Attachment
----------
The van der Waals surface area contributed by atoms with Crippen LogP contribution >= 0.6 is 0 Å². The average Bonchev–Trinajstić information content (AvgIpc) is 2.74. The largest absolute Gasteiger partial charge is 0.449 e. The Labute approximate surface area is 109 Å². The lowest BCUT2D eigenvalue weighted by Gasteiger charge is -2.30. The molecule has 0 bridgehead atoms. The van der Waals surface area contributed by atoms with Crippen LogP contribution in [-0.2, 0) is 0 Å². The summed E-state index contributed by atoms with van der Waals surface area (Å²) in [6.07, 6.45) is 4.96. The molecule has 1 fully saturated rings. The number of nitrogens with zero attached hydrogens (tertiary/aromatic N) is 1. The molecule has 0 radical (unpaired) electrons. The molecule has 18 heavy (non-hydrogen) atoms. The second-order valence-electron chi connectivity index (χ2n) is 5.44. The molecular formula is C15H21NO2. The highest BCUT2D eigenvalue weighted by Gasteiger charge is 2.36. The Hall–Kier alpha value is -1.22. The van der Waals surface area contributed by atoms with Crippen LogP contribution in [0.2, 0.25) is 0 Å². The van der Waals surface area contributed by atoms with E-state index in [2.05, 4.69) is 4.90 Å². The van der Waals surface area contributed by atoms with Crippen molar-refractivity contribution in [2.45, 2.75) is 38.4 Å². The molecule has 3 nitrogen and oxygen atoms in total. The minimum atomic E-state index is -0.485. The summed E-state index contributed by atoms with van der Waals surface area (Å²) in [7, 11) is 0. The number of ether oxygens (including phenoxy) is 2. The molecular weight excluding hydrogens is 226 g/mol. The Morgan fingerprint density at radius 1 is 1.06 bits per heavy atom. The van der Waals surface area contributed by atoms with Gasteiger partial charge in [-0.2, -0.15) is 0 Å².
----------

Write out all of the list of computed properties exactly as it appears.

The van der Waals surface area contributed by atoms with Crippen LogP contribution >= 0.6 is 0 Å². The average Bonchev–Trinajstić information content (AvgIpc) is 2.74. The largest absolute Gasteiger partial charge is 0.449 e. The Labute approximate surface area is 109 Å². The lowest BCUT2D eigenvalue weighted by Gasteiger charge is -2.30. The molecule has 0 bridgehead atoms. The van der Waals surface area contributed by atoms with Crippen LogP contribution in [-0.2, 0) is 0 Å². The summed E-state index contributed by atoms with van der Waals surface area (Å²) in [6.07, 6.45) is 4.96. The molecule has 1 fully saturated rings. The number of nitrogens with zero attached hydrogens (tertiary/aromatic N) is 1. The molecule has 0 radical (unpaired) electrons. The molecule has 18 heavy (non-hydrogen) atoms. The second-order valence-electron chi connectivity index (χ2n) is 5.44. The molecular formula is C15H21NO2. The highest BCUT2D eigenvalue weighted by Gasteiger charge is 2.36. The Hall–Kier alpha value is -1.22. The van der Waals surface area contributed by atoms with Crippen LogP contribution in [0.2, 0.25) is 0 Å². The van der Waals surface area contributed by atoms with E-state index in [2.05, 4.69) is 4.90 Å². The van der Waals surface area contributed by atoms with Crippen molar-refractivity contribution in [2.45, 2.75) is 38.4 Å². The molecule has 3 nitrogen and oxygen atoms in total. The minimum atomic E-state index is -0.485. The summed E-state index contributed by atoms with van der Waals surface area (Å²) in [7, 11) is 0. The number of ether oxygens (including phenoxy) is 2. The molecular weight excluding hydrogens is 226 g/mol. The Morgan fingerprint density at radius 1 is 1.06 bits per heavy atom. The van der Waals surface area contributed by atoms with Gasteiger partial charge in [-0.2, -0.15) is 0 Å².